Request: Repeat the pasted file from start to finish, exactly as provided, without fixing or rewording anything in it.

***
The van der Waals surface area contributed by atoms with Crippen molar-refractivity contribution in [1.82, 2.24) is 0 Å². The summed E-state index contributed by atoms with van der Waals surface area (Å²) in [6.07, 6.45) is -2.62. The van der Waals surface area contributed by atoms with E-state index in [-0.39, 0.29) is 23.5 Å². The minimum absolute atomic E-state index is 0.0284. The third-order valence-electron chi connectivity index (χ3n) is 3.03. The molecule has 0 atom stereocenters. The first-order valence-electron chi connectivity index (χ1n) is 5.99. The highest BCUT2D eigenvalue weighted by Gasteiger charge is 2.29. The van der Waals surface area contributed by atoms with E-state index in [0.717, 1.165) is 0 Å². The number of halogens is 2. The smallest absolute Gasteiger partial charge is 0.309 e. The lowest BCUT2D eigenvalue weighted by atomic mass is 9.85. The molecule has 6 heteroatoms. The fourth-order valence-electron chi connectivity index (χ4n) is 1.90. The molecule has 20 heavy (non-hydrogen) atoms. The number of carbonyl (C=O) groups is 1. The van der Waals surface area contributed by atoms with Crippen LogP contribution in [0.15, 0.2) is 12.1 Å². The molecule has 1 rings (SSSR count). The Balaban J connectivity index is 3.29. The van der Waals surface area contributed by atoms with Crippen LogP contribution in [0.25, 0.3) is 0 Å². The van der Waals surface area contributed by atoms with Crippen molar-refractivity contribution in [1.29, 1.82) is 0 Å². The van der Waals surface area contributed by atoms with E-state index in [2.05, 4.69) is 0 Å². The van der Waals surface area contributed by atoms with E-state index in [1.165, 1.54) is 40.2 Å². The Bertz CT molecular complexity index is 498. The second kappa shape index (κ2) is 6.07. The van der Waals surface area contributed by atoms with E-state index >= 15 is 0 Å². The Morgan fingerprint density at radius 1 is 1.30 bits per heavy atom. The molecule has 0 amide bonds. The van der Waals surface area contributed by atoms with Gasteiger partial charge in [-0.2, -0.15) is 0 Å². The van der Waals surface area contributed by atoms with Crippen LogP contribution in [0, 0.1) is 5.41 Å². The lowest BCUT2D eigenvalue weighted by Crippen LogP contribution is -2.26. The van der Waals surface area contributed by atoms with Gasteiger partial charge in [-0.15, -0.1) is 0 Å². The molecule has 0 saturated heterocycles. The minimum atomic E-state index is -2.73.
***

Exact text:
The van der Waals surface area contributed by atoms with Crippen molar-refractivity contribution in [1.82, 2.24) is 0 Å². The summed E-state index contributed by atoms with van der Waals surface area (Å²) in [6.07, 6.45) is -2.62. The van der Waals surface area contributed by atoms with E-state index in [-0.39, 0.29) is 23.5 Å². The minimum absolute atomic E-state index is 0.0284. The third-order valence-electron chi connectivity index (χ3n) is 3.03. The molecule has 0 atom stereocenters. The first-order valence-electron chi connectivity index (χ1n) is 5.99. The highest BCUT2D eigenvalue weighted by Gasteiger charge is 2.29. The van der Waals surface area contributed by atoms with E-state index in [0.717, 1.165) is 0 Å². The number of halogens is 2. The smallest absolute Gasteiger partial charge is 0.309 e. The lowest BCUT2D eigenvalue weighted by atomic mass is 9.85. The molecule has 6 heteroatoms. The fourth-order valence-electron chi connectivity index (χ4n) is 1.90. The molecule has 20 heavy (non-hydrogen) atoms. The number of carbonyl (C=O) groups is 1. The van der Waals surface area contributed by atoms with Crippen LogP contribution in [0.15, 0.2) is 12.1 Å². The molecule has 1 rings (SSSR count). The Balaban J connectivity index is 3.29. The van der Waals surface area contributed by atoms with Crippen LogP contribution in [0.25, 0.3) is 0 Å². The van der Waals surface area contributed by atoms with Crippen molar-refractivity contribution in [1.29, 1.82) is 0 Å². The van der Waals surface area contributed by atoms with E-state index in [2.05, 4.69) is 0 Å². The van der Waals surface area contributed by atoms with E-state index in [1.165, 1.54) is 40.2 Å². The Bertz CT molecular complexity index is 498. The second kappa shape index (κ2) is 6.07. The van der Waals surface area contributed by atoms with E-state index >= 15 is 0 Å². The Morgan fingerprint density at radius 1 is 1.30 bits per heavy atom. The molecule has 0 amide bonds. The van der Waals surface area contributed by atoms with Gasteiger partial charge in [-0.2, -0.15) is 0 Å². The van der Waals surface area contributed by atoms with Crippen LogP contribution in [0, 0.1) is 5.41 Å². The lowest BCUT2D eigenvalue weighted by Crippen LogP contribution is -2.26. The van der Waals surface area contributed by atoms with Gasteiger partial charge in [-0.15, -0.1) is 0 Å². The molecule has 0 saturated heterocycles. The minimum atomic E-state index is -2.73.